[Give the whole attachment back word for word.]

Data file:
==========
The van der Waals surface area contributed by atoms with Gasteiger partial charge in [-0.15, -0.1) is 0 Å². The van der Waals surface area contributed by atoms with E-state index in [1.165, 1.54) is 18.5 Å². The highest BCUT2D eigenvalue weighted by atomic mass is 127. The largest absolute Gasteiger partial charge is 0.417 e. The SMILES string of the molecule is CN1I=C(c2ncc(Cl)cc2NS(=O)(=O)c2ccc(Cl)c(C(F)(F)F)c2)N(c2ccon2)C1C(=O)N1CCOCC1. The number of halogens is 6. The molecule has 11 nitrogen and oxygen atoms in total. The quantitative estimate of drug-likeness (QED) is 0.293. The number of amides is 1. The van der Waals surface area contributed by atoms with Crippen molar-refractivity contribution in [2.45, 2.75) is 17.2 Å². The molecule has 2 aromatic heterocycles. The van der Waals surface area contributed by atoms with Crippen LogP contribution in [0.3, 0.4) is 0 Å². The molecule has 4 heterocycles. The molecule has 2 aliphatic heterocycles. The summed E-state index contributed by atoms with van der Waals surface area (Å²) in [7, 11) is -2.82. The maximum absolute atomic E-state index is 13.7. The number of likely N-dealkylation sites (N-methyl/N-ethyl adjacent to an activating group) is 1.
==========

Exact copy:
The van der Waals surface area contributed by atoms with Gasteiger partial charge in [-0.15, -0.1) is 0 Å². The van der Waals surface area contributed by atoms with E-state index in [1.165, 1.54) is 18.5 Å². The highest BCUT2D eigenvalue weighted by atomic mass is 127. The largest absolute Gasteiger partial charge is 0.417 e. The SMILES string of the molecule is CN1I=C(c2ncc(Cl)cc2NS(=O)(=O)c2ccc(Cl)c(C(F)(F)F)c2)N(c2ccon2)C1C(=O)N1CCOCC1. The number of halogens is 6. The molecule has 11 nitrogen and oxygen atoms in total. The quantitative estimate of drug-likeness (QED) is 0.293. The number of amides is 1. The van der Waals surface area contributed by atoms with Crippen molar-refractivity contribution in [2.45, 2.75) is 17.2 Å². The molecule has 2 aromatic heterocycles. The van der Waals surface area contributed by atoms with Crippen LogP contribution in [0.3, 0.4) is 0 Å². The molecule has 4 heterocycles. The molecule has 2 aliphatic heterocycles. The summed E-state index contributed by atoms with van der Waals surface area (Å²) in [7, 11) is -2.82. The maximum absolute atomic E-state index is 13.7. The number of likely N-dealkylation sites (N-methyl/N-ethyl adjacent to an activating group) is 1.